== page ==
There are many enduring images of the 9/11 terrorist attack. The look of shock when Bush first ears of the attack. The aeroplane a split second from impact. Shocked survivors and onlookers alike covered in white ash.
Maybe I am just a computer geek, but one thing that struck me (and others) once people finally started counting the financial costs was the huge amount of paper scattered in the streets after the attack. Go have a look at some of those old photos. Go on. I’ll wait. More than just lives and property were lost on that day.
Sometimes forget the importance of backups.
Ask yourself. If your computer crashed right now, how bad would it be?
Would just lose maybe a day or two’s worth of work? A week? Something priceless? It is so easy to get so caught up with gear acquisition syndrome, and the business of being creative that we forget to protect what we have fought so hard to create. Browsing the net you can find plenty of horror stories. Of course they also all knew they should have backed up, or thought they had a proper backup in place.
RAID is NOT a backup
So maybe you forked out and got yourself an expensive server with multiple hard drives running RAID. Good to go, right? Not so fast. RAID is not a backup, no matter how much the “Redundant” part of the acronym sounds like it is. RAID is only meant to improve speed or reliability. Things can, and do still go horribly wrong. What if a virus deletes everything? What if more than one drive fails at the same time? What if your data gets corrupted? What if that intern, or kid sister accidentally nukes your data? What if you just do something really stupid. Yes, you.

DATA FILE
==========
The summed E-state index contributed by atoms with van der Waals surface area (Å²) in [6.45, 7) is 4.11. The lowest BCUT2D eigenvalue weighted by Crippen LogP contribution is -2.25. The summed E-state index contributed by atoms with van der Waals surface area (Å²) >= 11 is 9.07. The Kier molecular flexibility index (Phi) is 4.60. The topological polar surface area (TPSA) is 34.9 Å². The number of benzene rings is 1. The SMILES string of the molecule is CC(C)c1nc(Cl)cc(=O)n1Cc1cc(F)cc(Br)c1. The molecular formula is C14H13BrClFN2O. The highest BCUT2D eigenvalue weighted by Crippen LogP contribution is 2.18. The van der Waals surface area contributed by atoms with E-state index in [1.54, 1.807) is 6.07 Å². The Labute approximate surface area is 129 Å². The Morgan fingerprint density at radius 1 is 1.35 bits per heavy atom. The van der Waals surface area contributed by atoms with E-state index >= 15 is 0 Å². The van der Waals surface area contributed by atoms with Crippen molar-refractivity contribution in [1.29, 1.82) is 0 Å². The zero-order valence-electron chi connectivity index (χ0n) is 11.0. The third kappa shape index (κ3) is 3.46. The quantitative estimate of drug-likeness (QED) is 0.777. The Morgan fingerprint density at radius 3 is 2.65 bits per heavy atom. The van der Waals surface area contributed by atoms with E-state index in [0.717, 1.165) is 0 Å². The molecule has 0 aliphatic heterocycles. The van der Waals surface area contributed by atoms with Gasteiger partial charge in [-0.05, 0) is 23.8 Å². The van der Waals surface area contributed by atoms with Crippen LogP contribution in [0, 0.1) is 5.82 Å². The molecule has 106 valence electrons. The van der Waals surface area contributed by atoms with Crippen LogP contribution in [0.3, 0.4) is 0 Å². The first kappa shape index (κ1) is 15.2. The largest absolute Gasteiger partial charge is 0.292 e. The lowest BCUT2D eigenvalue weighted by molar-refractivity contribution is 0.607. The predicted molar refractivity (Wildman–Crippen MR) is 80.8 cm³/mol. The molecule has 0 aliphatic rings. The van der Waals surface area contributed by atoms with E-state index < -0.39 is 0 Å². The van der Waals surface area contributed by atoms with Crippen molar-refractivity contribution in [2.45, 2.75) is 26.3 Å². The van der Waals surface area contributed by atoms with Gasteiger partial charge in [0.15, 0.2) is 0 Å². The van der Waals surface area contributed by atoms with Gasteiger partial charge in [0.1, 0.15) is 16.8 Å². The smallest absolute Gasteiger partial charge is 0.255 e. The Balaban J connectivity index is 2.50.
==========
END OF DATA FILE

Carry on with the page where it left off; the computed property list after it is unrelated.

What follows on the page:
These days storage is comparatively cheap. You have no excuse. Yes, you.
So how should you backup your data? Well, that’s really up to you. Generally you want your working copy, a backup copy and an off site backup copy. The best backup in the world won’t help you if your building burns down.
A lot of people are looking at cloud solutions as a tertiary backup, which is great, if you have a fast enough line and a big enough data cap. Remember, in South Africa, even if you have a fast ADSL line, your upload speeds are still limited to about 512k. Raw footage will take a long time to backup. Google ( e.g Google cloud storage) and Amazon ( e.g. Glacier) both have excellent for short to long term data storage.
Personally I backup all my data to a local server, with automated incremental backups to multiple external drives. In addition I have an external drive that lives in a safe… OK, yes, it’s not in a different location yet, but I’m not perfect. In addition to these, I’m also looking at setting up cloud based storage for my long term data that does not change too often.
In a future post I will show you how to take an old computer or laptop and convert it into a backup server, so start looking for old hardware. A laptop with a broken screen would be ideal as they are cheap, and the server can run “headless” without a problem.
Questions or comments? Ask below.